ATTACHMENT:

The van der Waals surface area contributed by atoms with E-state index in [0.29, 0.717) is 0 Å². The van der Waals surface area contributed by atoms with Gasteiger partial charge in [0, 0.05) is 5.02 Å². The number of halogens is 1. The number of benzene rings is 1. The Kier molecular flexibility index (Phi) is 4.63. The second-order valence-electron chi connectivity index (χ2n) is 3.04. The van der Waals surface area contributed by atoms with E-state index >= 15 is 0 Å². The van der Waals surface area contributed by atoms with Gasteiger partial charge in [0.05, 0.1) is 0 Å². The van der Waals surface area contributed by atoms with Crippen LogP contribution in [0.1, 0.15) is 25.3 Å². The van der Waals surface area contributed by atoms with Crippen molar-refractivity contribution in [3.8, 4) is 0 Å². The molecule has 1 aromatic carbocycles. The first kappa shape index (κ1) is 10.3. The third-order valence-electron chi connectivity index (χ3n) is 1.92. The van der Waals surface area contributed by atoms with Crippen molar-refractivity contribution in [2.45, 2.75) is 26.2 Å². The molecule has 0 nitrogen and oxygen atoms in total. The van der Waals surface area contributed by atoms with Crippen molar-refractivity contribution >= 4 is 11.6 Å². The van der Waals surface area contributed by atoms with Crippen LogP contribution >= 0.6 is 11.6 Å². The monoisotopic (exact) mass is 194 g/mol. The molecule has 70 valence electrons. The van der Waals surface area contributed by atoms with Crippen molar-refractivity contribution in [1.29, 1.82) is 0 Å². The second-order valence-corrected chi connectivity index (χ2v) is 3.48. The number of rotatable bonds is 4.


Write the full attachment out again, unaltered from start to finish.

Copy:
The van der Waals surface area contributed by atoms with E-state index in [0.29, 0.717) is 0 Å². The van der Waals surface area contributed by atoms with Gasteiger partial charge in [0, 0.05) is 5.02 Å². The number of halogens is 1. The number of benzene rings is 1. The Kier molecular flexibility index (Phi) is 4.63. The second-order valence-electron chi connectivity index (χ2n) is 3.04. The van der Waals surface area contributed by atoms with E-state index >= 15 is 0 Å². The van der Waals surface area contributed by atoms with Gasteiger partial charge in [0.05, 0.1) is 0 Å². The van der Waals surface area contributed by atoms with Crippen LogP contribution in [0.1, 0.15) is 25.3 Å². The van der Waals surface area contributed by atoms with Crippen molar-refractivity contribution in [3.8, 4) is 0 Å². The molecule has 1 aromatic carbocycles. The first kappa shape index (κ1) is 10.3. The third-order valence-electron chi connectivity index (χ3n) is 1.92. The van der Waals surface area contributed by atoms with Crippen molar-refractivity contribution in [2.45, 2.75) is 26.2 Å². The molecule has 0 nitrogen and oxygen atoms in total. The van der Waals surface area contributed by atoms with Crippen molar-refractivity contribution >= 4 is 11.6 Å². The van der Waals surface area contributed by atoms with Crippen LogP contribution >= 0.6 is 11.6 Å². The monoisotopic (exact) mass is 194 g/mol. The molecule has 70 valence electrons. The van der Waals surface area contributed by atoms with Crippen molar-refractivity contribution in [1.29, 1.82) is 0 Å². The second-order valence-corrected chi connectivity index (χ2v) is 3.48. The number of rotatable bonds is 4.